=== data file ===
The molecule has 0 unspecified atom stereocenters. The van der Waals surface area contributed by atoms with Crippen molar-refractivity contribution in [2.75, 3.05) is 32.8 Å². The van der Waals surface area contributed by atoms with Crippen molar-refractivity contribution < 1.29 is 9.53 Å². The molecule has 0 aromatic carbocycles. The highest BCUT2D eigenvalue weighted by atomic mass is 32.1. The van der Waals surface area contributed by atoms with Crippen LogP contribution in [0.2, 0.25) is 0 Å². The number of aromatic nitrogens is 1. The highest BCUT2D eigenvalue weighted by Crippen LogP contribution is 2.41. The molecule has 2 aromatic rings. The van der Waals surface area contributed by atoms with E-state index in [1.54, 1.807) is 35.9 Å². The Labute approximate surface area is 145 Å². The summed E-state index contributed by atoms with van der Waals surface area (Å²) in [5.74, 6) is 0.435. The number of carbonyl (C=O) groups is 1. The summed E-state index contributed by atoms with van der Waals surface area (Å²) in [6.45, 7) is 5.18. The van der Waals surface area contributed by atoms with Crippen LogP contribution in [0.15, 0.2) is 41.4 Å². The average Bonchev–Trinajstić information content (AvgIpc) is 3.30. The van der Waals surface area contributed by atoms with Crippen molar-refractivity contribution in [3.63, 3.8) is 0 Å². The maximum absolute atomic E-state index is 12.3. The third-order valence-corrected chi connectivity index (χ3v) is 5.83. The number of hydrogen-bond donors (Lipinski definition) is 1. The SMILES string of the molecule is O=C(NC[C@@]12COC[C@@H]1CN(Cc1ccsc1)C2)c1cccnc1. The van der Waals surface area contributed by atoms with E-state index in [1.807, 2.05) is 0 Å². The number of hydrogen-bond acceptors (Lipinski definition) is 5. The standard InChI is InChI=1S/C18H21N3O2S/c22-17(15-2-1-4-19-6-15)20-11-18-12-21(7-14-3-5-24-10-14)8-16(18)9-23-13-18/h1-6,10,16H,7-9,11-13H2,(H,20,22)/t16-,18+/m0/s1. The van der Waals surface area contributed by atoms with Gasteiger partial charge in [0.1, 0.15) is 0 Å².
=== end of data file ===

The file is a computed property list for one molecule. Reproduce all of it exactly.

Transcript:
The molecule has 0 unspecified atom stereocenters. The van der Waals surface area contributed by atoms with Crippen molar-refractivity contribution in [2.75, 3.05) is 32.8 Å². The van der Waals surface area contributed by atoms with Crippen molar-refractivity contribution < 1.29 is 9.53 Å². The molecule has 0 aromatic carbocycles. The highest BCUT2D eigenvalue weighted by atomic mass is 32.1. The van der Waals surface area contributed by atoms with Crippen LogP contribution in [0.2, 0.25) is 0 Å². The number of aromatic nitrogens is 1. The highest BCUT2D eigenvalue weighted by Crippen LogP contribution is 2.41. The molecule has 2 aromatic rings. The van der Waals surface area contributed by atoms with E-state index in [1.54, 1.807) is 35.9 Å². The Labute approximate surface area is 145 Å². The summed E-state index contributed by atoms with van der Waals surface area (Å²) in [5.74, 6) is 0.435. The number of carbonyl (C=O) groups is 1. The summed E-state index contributed by atoms with van der Waals surface area (Å²) in [6.45, 7) is 5.18. The van der Waals surface area contributed by atoms with Crippen LogP contribution in [0.15, 0.2) is 41.4 Å². The average Bonchev–Trinajstić information content (AvgIpc) is 3.30. The van der Waals surface area contributed by atoms with Crippen molar-refractivity contribution in [3.63, 3.8) is 0 Å². The maximum absolute atomic E-state index is 12.3. The third-order valence-corrected chi connectivity index (χ3v) is 5.83. The number of hydrogen-bond donors (Lipinski definition) is 1. The SMILES string of the molecule is O=C(NC[C@@]12COC[C@@H]1CN(Cc1ccsc1)C2)c1cccnc1. The van der Waals surface area contributed by atoms with E-state index in [1.807, 2.05) is 0 Å². The number of hydrogen-bond acceptors (Lipinski definition) is 5. The standard InChI is InChI=1S/C18H21N3O2S/c22-17(15-2-1-4-19-6-15)20-11-18-12-21(7-14-3-5-24-10-14)8-16(18)9-23-13-18/h1-6,10,16H,7-9,11-13H2,(H,20,22)/t16-,18+/m0/s1. The van der Waals surface area contributed by atoms with Gasteiger partial charge in [0.1, 0.15) is 0 Å².